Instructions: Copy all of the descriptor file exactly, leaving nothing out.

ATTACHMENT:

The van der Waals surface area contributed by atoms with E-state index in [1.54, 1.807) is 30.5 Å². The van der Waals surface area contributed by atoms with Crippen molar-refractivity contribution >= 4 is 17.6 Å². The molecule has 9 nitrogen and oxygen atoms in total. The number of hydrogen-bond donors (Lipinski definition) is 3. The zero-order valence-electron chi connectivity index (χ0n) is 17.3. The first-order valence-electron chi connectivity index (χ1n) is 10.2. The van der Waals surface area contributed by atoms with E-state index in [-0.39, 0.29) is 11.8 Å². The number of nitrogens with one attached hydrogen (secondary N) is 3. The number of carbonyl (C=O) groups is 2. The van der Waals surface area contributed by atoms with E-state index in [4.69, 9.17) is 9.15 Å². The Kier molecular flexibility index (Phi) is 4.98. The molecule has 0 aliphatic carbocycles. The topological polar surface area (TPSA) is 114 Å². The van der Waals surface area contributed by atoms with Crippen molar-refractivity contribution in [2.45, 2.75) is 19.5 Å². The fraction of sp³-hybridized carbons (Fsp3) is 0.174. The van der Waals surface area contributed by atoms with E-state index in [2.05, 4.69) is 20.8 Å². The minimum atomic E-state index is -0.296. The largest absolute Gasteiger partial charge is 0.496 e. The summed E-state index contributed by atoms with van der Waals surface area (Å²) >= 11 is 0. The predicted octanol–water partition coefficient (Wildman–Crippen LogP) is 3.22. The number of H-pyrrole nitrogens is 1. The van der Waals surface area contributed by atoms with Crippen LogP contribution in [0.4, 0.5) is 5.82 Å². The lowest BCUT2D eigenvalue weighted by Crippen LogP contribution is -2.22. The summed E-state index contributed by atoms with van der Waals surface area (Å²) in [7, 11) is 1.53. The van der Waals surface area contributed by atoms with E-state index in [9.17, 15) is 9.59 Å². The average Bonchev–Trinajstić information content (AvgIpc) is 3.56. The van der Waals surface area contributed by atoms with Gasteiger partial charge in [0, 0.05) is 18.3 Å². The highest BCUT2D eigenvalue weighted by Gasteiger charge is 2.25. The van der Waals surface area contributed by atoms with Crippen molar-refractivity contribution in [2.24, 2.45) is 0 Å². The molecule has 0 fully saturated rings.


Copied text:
The van der Waals surface area contributed by atoms with E-state index in [1.54, 1.807) is 30.5 Å². The van der Waals surface area contributed by atoms with Crippen molar-refractivity contribution >= 4 is 17.6 Å². The molecule has 9 nitrogen and oxygen atoms in total. The number of hydrogen-bond donors (Lipinski definition) is 3. The zero-order valence-electron chi connectivity index (χ0n) is 17.3. The first-order valence-electron chi connectivity index (χ1n) is 10.2. The van der Waals surface area contributed by atoms with E-state index in [-0.39, 0.29) is 11.8 Å². The number of nitrogens with one attached hydrogen (secondary N) is 3. The number of carbonyl (C=O) groups is 2. The van der Waals surface area contributed by atoms with E-state index in [4.69, 9.17) is 9.15 Å². The Kier molecular flexibility index (Phi) is 4.98. The molecule has 0 aliphatic carbocycles. The topological polar surface area (TPSA) is 114 Å². The van der Waals surface area contributed by atoms with Crippen molar-refractivity contribution in [2.45, 2.75) is 19.5 Å². The fraction of sp³-hybridized carbons (Fsp3) is 0.174. The van der Waals surface area contributed by atoms with E-state index in [2.05, 4.69) is 20.8 Å². The minimum atomic E-state index is -0.296. The largest absolute Gasteiger partial charge is 0.496 e. The summed E-state index contributed by atoms with van der Waals surface area (Å²) >= 11 is 0. The predicted octanol–water partition coefficient (Wildman–Crippen LogP) is 3.22. The number of H-pyrrole nitrogens is 1. The van der Waals surface area contributed by atoms with Crippen LogP contribution in [0.4, 0.5) is 5.82 Å². The lowest BCUT2D eigenvalue weighted by Crippen LogP contribution is -2.22. The summed E-state index contributed by atoms with van der Waals surface area (Å²) in [7, 11) is 1.53. The van der Waals surface area contributed by atoms with E-state index in [9.17, 15) is 9.59 Å². The average Bonchev–Trinajstić information content (AvgIpc) is 3.56. The van der Waals surface area contributed by atoms with Gasteiger partial charge in [0, 0.05) is 18.3 Å². The highest BCUT2D eigenvalue weighted by Gasteiger charge is 2.25. The van der Waals surface area contributed by atoms with Crippen molar-refractivity contribution in [2.24, 2.45) is 0 Å². The molecule has 0 fully saturated rings.